Sunday, January 31, 2016

Bethesda and Balzac

One puzzling thing about Bethesda Row, a short alley converted to a pedestrianized shopping street, is how much it recalls much older urban types.  It feels more like a nineteenth-century French passage than like an American main street or mall or marketplace.  The form of the street as well as the look of the buildings seems to roll back to a nostalgic past, when window-shopping first became an urban pastime and the streets of Paris became characters in the novels of Balzac.  It all seems quaint, albeit expensive.

Just down the street, the metro station built in the 1970s opens onto the requisite urban plaza with a fountain, surrounded by scaleless highrises with sealed strip windows and a concrete ‘arcade.’   Even when the plaza is full of people, it seems empty.  

Here’s my question: Why do we seem stuck between these two options? Nostalgia or modernistica? 

Of course we are not.  Clever architects are out there working to remake the city once again.  The challenge is to design buildings with character that make a street street worth walking.

Sunday, January 3, 2016

Questions of Scale - Bethesda Row and Sunset Place

Bethesda Row on a rainy morning in winter
Indoor-outdoor dining

In Maryland during the holidays, Philip and I toured Bethesda Row on a rainy day with two developers from Federal Properties, which owns the project as well as a significant part of the commercial downtown.  Federal recently bought the Shops at Sunset Place, South Miami’s faltering mall, and will renovate the building to make it more urbane (good for us) and more profitable (good for them). They described the process of transforming Bethesda’s tatty suburban downtown into a thriving, walkable shopping/residential district centered on a metro stop of the Washington DC system.  South Miami holds a similar position with a commercial main street on the metro line, serving a large, well-heeled, suburban population.

The two developers spoke of how the design of the ground floor of the buildings of Bethesda Row establishes a human scale for the street, creating the ambiance of the place, which invites people to walk, and linger, and shop.  As good urbanists, they study questions of scale carefully and worked with their architects to be sure that the street felt right for pedestrians, shoppers, and residents in apartments above.  On narrow Bethesda Row, formerly an alley, Italian lights are strung overhead define the street as a public room, with doors and windows that open generously to create places for people.   The developers teach urbanism to their architects.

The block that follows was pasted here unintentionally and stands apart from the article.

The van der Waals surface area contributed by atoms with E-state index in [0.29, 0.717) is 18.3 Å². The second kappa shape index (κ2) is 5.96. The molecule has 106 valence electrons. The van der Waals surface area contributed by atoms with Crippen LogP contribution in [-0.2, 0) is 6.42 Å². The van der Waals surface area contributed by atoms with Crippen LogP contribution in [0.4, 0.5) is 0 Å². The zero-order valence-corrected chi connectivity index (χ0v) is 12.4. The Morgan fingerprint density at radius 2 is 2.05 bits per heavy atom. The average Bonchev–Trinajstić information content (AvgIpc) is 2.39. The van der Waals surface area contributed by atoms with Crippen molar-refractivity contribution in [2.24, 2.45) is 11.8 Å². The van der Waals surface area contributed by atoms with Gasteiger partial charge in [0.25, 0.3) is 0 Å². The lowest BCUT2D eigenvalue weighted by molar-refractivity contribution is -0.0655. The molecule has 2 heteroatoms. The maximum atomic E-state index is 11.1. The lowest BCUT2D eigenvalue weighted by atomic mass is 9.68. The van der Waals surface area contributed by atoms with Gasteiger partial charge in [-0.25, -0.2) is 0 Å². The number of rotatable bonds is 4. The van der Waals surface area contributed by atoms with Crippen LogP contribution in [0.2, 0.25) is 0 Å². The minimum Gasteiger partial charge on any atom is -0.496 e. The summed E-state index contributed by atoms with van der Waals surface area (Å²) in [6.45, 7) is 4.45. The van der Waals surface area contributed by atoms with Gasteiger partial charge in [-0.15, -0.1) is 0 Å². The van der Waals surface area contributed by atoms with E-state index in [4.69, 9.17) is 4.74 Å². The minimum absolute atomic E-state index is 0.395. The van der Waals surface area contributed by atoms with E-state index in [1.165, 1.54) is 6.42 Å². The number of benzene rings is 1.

They criticized Sunset Place for its lack of scale.  OK.  But, in truth, it took me until I went back there yesterday to really understand what they meant.

Sunset Place is a stage set.  We know this already.  Its preposterously grand staircase overlooks a “street” decked out in Classical/Mannerist/Who Knows What? trim and leads to upper level walkways that cross the street on picturesque bridges.  It has plenty of architectural decoration.  The entire panorama, which unfolds as one walks, was designed to be seen from a certain distance like a set, not up close. Indeed, the scenery of Sunset Place looks best from the distance of an architectural drawing - an elevation - to be specific, which notoriously has little sense of material or joinery.  Inhabiting the mall, one feels like a figure added by the draughtsman to an architectural rendering.  Up close, the “details” of Sunset Place are ridiculous. 

That's what the developers meant by human scale: real details that do something useful and interesting, developed thoughtfully in real materials that reward the eye and the touch of the hand.  Good.

Now that they own Sunset Place, I look forward to seeing what the developers of Federal Properties will do with it.
Sunset Place, South Miami